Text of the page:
Concert - Bruckner's Ninth and Five Mystical Songs

Royal Festival Hall, London

| 30 November 2022 |
7:30 pm

Photo: Patti Lynn Miller

    Orchestra : London Philharmonic Orchestra
    Conductor : Robin Ticciati

    Simon Keenlyside : Baritone



Vaughan Williams Five Mystical Songs

Bruckner Symphony No. 9


From the LPO website:

Anton Bruckner dedicated his Ninth Symphony to ‘my beloved God’. At the end of a lifetime’s spiritual striving, he poured both his unquenchable faith and his agonising doubts into one mighty final testament – and then died before he could complete it. But even in its unfinished form, it’s overwhelming, and there’s no more thoughtful interpreter than Robin Ticciati, a conductor who has a very special relationship with the LPO. First, though, Simon Keenlyside sets the mood with Vaughan Williams’s Five Mystical Songs: ‘Such a Truth, as ends all strife / Such a Life, as killeth death …’





"The Vaughan Williams felt like home territory for Keenlyside, surely the perfect voice for these pieces, his diction superb throughout, and sounding absolutely resplendent for the opening line ‘Rise up, the Lord is risen’. The Metaphysical poet George Herbert’s glowing poetry obviously acted as a spur to the composer’s imagination (the most famous Metaphysical poet remains John Donne) – the level of inspiration never drops. We heard the cycle in its version without choir, which generally gave it a more intimate aspect. Keenlyside’s confidence – and superb projection – was matched by the orchestra, translucent throughout. Ticciati found ebb and flow and a million little felicitous details in Vaughan Williams’s orchestration. ‘I got me flowers’, (like the first song, its text from Herbert’s Easter), was notable for some finely balanced woodwind. ‘Love bade me welcome’ became more of a narration with Keenlyside (and we got a chance to appreciate the strength of his lower register). Incredibly moving, this was probably the highlight of this small cycle. Lovely to hear Vaughan Williams’s harmonies glow in ‘The Call’. Contrasting this, the highly rhythmic, jubilant final ‘Antiphon’ (although not in itself devoid of mystery).


The combination of Ticciati’s textural clarity and Keenlyside’s textual clarity and complete understanding of Vaughan Williams’s expression was a winning one. Interesting to hear the piece minus chorus, too."



"It was a shame that we were deprived of the version for chorus as well as baritone solo in Vaughan Williams’ Five Mystical Songs which occupied the first half. Sir Simon Keenlyside was on fine form, easily conveying the mystical quality of George Herbert’s poetry in his care over the words, even if the composer rarely achieves other-worldliness in his tempered accompaniment."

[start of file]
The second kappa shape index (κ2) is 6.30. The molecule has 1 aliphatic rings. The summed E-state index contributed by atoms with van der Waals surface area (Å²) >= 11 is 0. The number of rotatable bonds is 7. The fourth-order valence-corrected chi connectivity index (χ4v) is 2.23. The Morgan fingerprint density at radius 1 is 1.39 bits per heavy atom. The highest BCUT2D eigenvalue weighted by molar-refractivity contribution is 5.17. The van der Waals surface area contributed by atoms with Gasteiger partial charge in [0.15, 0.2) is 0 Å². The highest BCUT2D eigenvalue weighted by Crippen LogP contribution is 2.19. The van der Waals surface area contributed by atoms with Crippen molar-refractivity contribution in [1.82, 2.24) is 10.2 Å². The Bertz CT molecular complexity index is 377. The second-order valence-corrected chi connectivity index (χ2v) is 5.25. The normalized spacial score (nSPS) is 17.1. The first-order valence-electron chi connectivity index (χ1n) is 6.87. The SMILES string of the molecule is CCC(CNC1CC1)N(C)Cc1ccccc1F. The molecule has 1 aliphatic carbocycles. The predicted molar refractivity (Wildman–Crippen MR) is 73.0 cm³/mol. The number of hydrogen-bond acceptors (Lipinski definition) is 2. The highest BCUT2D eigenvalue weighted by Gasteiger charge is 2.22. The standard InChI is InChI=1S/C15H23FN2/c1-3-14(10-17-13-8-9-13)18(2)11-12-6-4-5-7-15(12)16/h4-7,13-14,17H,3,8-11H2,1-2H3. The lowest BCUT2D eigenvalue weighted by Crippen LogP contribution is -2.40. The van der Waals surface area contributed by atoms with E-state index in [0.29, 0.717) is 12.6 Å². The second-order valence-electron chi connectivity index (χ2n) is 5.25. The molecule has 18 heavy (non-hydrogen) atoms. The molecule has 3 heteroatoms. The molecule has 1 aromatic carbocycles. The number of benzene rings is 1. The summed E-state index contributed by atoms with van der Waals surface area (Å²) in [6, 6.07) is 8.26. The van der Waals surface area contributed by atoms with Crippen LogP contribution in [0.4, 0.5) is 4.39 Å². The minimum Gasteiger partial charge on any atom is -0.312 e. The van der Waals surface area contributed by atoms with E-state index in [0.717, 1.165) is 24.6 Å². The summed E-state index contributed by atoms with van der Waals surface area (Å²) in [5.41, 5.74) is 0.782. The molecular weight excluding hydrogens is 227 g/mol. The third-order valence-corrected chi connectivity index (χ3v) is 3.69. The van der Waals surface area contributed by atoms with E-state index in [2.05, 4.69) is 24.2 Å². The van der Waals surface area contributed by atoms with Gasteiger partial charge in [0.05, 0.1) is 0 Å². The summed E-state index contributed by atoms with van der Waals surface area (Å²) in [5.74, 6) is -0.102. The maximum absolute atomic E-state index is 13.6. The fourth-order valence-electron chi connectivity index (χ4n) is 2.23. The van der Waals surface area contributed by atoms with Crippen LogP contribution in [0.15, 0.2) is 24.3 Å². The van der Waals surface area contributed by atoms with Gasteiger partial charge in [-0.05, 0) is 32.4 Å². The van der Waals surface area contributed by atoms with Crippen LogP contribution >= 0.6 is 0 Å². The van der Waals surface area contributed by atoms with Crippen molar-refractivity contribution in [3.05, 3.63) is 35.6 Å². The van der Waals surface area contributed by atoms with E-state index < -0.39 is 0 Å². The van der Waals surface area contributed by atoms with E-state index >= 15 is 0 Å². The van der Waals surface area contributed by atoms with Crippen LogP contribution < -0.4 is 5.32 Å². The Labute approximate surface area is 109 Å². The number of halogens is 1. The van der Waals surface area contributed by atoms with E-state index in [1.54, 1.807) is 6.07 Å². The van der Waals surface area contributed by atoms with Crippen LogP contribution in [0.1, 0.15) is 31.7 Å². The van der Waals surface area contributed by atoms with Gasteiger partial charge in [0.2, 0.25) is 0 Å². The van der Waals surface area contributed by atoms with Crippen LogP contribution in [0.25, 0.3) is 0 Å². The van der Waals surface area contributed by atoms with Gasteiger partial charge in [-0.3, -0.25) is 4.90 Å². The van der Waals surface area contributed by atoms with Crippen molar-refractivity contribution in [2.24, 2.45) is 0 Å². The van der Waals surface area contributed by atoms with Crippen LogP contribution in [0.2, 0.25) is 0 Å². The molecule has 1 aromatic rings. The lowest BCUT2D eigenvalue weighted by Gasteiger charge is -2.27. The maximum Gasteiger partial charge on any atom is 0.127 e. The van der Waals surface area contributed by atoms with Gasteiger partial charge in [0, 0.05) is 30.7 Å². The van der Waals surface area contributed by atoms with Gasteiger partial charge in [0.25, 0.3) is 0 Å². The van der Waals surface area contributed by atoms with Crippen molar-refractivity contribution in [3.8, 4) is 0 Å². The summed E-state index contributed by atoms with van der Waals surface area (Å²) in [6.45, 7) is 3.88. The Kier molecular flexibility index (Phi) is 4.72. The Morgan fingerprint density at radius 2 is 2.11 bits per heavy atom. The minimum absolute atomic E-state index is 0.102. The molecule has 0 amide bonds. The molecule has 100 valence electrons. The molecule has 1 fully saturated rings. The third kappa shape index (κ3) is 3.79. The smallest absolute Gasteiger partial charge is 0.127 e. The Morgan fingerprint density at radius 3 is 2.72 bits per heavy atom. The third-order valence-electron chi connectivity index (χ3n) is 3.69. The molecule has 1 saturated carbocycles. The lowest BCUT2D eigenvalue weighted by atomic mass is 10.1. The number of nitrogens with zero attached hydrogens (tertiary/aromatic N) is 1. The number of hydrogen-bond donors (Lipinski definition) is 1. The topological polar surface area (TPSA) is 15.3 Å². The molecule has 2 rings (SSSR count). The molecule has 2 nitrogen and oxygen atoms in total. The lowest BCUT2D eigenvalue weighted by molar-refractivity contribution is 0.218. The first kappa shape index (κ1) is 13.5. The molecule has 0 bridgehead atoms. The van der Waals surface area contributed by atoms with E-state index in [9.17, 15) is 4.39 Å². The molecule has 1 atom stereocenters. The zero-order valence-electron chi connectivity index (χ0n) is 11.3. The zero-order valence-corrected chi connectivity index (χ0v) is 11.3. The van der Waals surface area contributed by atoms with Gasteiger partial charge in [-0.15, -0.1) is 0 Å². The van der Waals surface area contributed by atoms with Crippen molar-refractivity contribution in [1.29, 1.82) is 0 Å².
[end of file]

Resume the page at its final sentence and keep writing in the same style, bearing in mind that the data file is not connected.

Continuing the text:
"The Five Mystical Songs may be the work of an agnostic but they encode an abiding spirituality as surely as the grander sonic cathedrals of Bruckner – plus a less Brucknerian capacity for sentiment and celebration. The baritone was Simon Keenlyside, holding up wonderfully well to the depredations of time. As ever in this music he sang with patent sincerity, melding words and notes less flexibly than Roderick Williams but with stronger, ‘outdoorsy’ tone more evenly projected, I last heard him sing these songs in their conventional guise at the 2009 Proms and he recorded them with piano (including the choral ‘Antiphon’ that concludes the sequence) as long ago as 1996"



"...The LPO’s transparent performance suited the fact that this cycle was given in the version without chorus, and so became more chamber-like. Nonetheless in the first song in particular there were still some lovely burnished colours, as though somewhere between Elgar and Wagner. Woodwind – especially clarinets – made some tender contributions, notably in the interludes between each verse of ‘I got me flowers’ to delineate the strophic structure, and in ‘Love bade me welcome’. Simon Keenlyside enunciated the words throughout quite deliberately, syllable by syllable, giving the texts authority if not necessarily lyricism. His vociferous account of ‘Antiphon’ brought a confident end to the songs, the set making a stimulating contrast with the Bruckner to follow."


3 stars (subscription required)


"...The Five Mystical Songs were sung by baritone Simon Keenlyside, who makes a splendidly vengeful Italian count on the operatic stage (he recently played Count Almaviva) and was impressive in the more ecstatic moments, but completely missed the hushed rapt tenderness of “Love bade me Welcome”, the emotional heart of the songs."



4 stars, subscription required


"...Simon Keenlyside brought a welcome homespun quality to George Herbert’s milky verses but his voice showed rough edges and his repeated glances at his score didn’t inspire a huge amount of confidence."